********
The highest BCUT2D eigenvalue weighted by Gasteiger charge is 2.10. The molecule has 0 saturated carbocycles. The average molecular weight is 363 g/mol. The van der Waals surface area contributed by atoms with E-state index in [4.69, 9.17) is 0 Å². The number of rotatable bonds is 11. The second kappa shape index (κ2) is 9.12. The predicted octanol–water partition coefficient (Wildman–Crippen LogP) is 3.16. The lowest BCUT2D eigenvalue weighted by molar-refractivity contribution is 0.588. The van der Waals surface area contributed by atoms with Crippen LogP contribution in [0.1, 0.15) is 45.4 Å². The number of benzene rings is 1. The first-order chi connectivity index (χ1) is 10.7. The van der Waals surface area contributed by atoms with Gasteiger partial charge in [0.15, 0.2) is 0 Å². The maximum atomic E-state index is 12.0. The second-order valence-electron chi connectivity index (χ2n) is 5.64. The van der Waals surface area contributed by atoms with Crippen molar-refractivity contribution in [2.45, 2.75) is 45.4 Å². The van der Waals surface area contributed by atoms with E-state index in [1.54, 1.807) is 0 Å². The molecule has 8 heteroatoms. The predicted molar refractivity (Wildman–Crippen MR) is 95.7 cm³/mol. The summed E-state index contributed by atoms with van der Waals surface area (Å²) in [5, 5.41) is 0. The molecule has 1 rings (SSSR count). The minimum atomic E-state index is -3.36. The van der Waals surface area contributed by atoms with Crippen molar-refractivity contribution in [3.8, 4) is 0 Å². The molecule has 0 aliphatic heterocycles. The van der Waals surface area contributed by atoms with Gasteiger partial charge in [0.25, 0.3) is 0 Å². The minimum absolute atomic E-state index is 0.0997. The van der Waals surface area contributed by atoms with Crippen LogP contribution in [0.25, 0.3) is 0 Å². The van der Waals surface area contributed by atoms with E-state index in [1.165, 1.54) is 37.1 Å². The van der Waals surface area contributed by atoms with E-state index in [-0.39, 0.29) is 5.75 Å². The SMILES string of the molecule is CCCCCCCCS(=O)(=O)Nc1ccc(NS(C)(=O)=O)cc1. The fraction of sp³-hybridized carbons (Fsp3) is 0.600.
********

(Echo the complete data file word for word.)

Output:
The highest BCUT2D eigenvalue weighted by Gasteiger charge is 2.10. The molecule has 0 saturated carbocycles. The average molecular weight is 363 g/mol. The van der Waals surface area contributed by atoms with E-state index in [4.69, 9.17) is 0 Å². The number of rotatable bonds is 11. The second kappa shape index (κ2) is 9.12. The predicted octanol–water partition coefficient (Wildman–Crippen LogP) is 3.16. The lowest BCUT2D eigenvalue weighted by molar-refractivity contribution is 0.588. The van der Waals surface area contributed by atoms with Crippen LogP contribution in [0.1, 0.15) is 45.4 Å². The number of benzene rings is 1. The first-order chi connectivity index (χ1) is 10.7. The van der Waals surface area contributed by atoms with Gasteiger partial charge in [0.15, 0.2) is 0 Å². The maximum atomic E-state index is 12.0. The second-order valence-electron chi connectivity index (χ2n) is 5.64. The van der Waals surface area contributed by atoms with Crippen molar-refractivity contribution in [2.45, 2.75) is 45.4 Å². The van der Waals surface area contributed by atoms with E-state index in [1.54, 1.807) is 0 Å². The molecule has 8 heteroatoms. The predicted molar refractivity (Wildman–Crippen MR) is 95.7 cm³/mol. The summed E-state index contributed by atoms with van der Waals surface area (Å²) in [5, 5.41) is 0. The molecule has 1 rings (SSSR count). The minimum atomic E-state index is -3.36. The van der Waals surface area contributed by atoms with Crippen molar-refractivity contribution in [3.8, 4) is 0 Å². The molecule has 0 aliphatic heterocycles. The van der Waals surface area contributed by atoms with Gasteiger partial charge in [0.25, 0.3) is 0 Å². The minimum absolute atomic E-state index is 0.0997. The van der Waals surface area contributed by atoms with Crippen LogP contribution in [0.25, 0.3) is 0 Å². The van der Waals surface area contributed by atoms with E-state index in [1.165, 1.54) is 37.1 Å². The van der Waals surface area contributed by atoms with E-state index in [-0.39, 0.29) is 5.75 Å². The SMILES string of the molecule is CCCCCCCCS(=O)(=O)Nc1ccc(NS(C)(=O)=O)cc1. The fraction of sp³-hybridized carbons (Fsp3) is 0.600.